ROME, April 21 (Xinhua) -- Francesca Manenti was dismayed when her first report on China published in 2013 received little attention. Embroiled in a financial crisis, Italy then had a bumpy ride. "People had no time to look further afield," she said. "Asia was perceived as far away."
However, an about-face followed. Three months after the publication, China proposed the Belt and Road Initiative (BRI), and a global community looked towards China again. The Italian researcher found a new topic of interest.
"At that time, we were not so aware of what the Belt and Road could be," said Manenti. "So we kept studying it month after month."
This March, as a step further in the bilateral relations, China and Italy signed a memorandum of understanding to jointly advance the construction of the Belt and Road. Italy thus became the first Group of Seven member to join the BRI.
"It was the first time that we saw a window of opportunity to increase and improve our work specifically on China," Manenti said.
Manenti has published more research reports on China, focusing on the 19th National Congress of the Communist Party of China, China's economic and foreign policies, and the impact of the BRI on Italy and Europe.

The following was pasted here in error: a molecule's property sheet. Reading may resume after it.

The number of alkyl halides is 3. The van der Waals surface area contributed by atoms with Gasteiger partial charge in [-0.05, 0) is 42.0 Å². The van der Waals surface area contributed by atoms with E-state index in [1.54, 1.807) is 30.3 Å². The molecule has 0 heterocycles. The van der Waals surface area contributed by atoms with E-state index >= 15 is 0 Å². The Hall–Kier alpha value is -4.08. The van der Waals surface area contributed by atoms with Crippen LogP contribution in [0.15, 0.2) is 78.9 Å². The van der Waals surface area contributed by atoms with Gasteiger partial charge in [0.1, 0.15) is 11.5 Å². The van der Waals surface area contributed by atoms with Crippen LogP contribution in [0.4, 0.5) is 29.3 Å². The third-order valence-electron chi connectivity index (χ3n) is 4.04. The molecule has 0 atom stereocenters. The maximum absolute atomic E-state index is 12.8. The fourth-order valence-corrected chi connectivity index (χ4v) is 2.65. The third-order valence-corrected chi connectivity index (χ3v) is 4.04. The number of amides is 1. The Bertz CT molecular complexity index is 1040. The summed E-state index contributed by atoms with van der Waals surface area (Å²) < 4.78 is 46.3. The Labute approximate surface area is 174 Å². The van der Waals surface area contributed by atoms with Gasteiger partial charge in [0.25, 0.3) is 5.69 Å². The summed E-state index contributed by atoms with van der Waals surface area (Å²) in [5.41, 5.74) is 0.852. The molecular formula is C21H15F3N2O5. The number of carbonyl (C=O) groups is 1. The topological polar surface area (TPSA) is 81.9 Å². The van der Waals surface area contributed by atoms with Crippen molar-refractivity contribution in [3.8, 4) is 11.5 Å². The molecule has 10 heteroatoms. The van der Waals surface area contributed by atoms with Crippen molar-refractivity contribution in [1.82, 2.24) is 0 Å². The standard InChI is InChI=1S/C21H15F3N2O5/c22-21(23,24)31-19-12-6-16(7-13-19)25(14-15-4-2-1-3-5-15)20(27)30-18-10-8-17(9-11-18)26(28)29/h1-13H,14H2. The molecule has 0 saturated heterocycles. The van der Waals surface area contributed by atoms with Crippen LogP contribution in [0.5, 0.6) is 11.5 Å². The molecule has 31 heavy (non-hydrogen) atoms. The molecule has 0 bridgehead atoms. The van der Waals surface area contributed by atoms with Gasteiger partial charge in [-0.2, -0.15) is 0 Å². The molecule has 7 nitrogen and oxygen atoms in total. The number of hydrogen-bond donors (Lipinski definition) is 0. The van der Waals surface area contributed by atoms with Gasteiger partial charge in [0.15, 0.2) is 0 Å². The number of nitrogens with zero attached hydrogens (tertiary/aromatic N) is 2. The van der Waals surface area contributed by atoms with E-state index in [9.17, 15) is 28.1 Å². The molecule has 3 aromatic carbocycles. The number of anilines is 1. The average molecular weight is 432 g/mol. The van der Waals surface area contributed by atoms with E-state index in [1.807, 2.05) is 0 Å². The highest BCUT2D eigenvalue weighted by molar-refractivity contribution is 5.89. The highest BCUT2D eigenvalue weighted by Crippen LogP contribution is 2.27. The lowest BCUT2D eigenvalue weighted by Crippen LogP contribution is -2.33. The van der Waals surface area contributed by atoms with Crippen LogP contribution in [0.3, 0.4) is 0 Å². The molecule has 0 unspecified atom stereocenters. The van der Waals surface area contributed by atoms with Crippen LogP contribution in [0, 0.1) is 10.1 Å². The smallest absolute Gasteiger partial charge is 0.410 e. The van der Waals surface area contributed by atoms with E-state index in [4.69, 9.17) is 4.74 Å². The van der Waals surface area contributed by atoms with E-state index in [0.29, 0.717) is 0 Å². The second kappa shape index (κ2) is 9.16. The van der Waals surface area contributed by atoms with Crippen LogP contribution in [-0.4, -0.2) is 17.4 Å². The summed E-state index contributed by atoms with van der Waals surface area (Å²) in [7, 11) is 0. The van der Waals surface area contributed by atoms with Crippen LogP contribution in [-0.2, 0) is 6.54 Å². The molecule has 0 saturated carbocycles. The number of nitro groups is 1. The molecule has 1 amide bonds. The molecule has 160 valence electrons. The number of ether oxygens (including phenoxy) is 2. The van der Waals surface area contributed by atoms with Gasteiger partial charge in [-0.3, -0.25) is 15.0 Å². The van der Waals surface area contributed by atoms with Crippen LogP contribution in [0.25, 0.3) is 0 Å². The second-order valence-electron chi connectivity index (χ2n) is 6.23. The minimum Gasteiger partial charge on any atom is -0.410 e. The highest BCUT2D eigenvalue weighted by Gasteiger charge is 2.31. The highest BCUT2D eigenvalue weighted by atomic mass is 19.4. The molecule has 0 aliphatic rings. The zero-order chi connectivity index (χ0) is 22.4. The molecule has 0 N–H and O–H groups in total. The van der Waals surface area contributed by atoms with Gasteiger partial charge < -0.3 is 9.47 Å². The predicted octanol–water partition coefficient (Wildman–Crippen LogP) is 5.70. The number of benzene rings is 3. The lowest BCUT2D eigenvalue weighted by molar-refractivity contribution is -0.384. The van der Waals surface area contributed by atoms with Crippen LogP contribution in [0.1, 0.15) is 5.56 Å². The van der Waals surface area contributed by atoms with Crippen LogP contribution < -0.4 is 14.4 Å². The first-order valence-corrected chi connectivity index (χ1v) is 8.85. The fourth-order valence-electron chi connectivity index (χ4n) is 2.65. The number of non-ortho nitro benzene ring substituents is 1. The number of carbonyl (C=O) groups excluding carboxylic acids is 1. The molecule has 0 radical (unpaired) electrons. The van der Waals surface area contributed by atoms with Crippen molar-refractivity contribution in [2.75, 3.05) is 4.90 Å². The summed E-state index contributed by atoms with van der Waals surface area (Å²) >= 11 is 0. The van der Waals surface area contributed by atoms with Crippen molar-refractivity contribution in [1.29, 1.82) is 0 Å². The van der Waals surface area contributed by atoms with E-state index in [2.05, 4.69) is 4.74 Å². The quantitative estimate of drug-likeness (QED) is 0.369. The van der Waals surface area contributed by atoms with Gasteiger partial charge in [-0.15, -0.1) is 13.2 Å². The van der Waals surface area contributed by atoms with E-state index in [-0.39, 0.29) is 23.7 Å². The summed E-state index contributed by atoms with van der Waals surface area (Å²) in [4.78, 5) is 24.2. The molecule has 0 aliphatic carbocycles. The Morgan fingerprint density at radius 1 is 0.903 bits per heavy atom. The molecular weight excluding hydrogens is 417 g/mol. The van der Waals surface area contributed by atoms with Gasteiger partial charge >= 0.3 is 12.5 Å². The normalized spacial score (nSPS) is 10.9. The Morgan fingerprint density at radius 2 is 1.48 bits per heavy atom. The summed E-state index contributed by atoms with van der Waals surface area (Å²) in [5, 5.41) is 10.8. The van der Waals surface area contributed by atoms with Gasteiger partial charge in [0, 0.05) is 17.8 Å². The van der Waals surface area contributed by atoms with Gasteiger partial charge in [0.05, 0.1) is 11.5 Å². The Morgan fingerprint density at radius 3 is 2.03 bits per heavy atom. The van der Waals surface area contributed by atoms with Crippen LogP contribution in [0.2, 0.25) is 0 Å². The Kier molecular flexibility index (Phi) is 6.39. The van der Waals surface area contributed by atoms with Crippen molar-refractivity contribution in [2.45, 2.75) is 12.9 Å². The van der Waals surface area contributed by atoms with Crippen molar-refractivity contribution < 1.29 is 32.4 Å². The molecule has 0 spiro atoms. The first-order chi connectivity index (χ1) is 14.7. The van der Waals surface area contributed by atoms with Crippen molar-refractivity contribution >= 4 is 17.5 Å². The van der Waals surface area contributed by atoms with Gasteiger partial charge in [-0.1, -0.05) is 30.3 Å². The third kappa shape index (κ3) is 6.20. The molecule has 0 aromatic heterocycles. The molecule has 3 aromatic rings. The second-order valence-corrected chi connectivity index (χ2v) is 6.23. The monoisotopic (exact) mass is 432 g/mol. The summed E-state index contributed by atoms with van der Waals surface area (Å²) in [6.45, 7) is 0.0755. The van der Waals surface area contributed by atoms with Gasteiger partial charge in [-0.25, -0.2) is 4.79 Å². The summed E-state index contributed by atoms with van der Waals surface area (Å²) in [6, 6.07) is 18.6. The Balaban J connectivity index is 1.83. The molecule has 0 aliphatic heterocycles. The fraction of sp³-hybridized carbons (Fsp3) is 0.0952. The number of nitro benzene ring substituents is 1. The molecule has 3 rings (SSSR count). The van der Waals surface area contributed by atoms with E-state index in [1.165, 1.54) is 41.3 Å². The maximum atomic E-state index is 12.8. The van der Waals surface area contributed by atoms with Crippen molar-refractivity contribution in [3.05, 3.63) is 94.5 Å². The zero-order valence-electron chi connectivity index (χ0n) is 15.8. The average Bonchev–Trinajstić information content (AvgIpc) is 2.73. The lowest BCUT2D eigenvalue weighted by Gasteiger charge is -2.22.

"It's really a game changer, something really new that gives a new framework for one very important thing -- that is connectivity," she said.
Manenti entered the Rome-based Center for International Studies as an intern in 2013 and is now a senior analyst in charge of Asia and Pacific affairs there.
Founded in 1504, the independent think tank provides data and strategic decision analysis for clients around the world and cooperates with its partners to hold seminars. Recently, Manenti and her colleagues have been preparing for a new research program based on the BRI.
The project is the biggest to fall into Manenti's hands since she joined the institute. She uses the Chinese character "Xiang," which means "towards" in Chinese, as its theme, with the focus of exploring the potential of the BRI for Italy.
She summarized her understanding of the BRI with four keywords: "innovative," "comprehensive," "worldwide," and "idealistic."
"After so many years (when) we were not aware of the possibility to look eastward," Manenti said, "we'd like to give to public opinion and stakeholders all the keys ... for finding this new direction."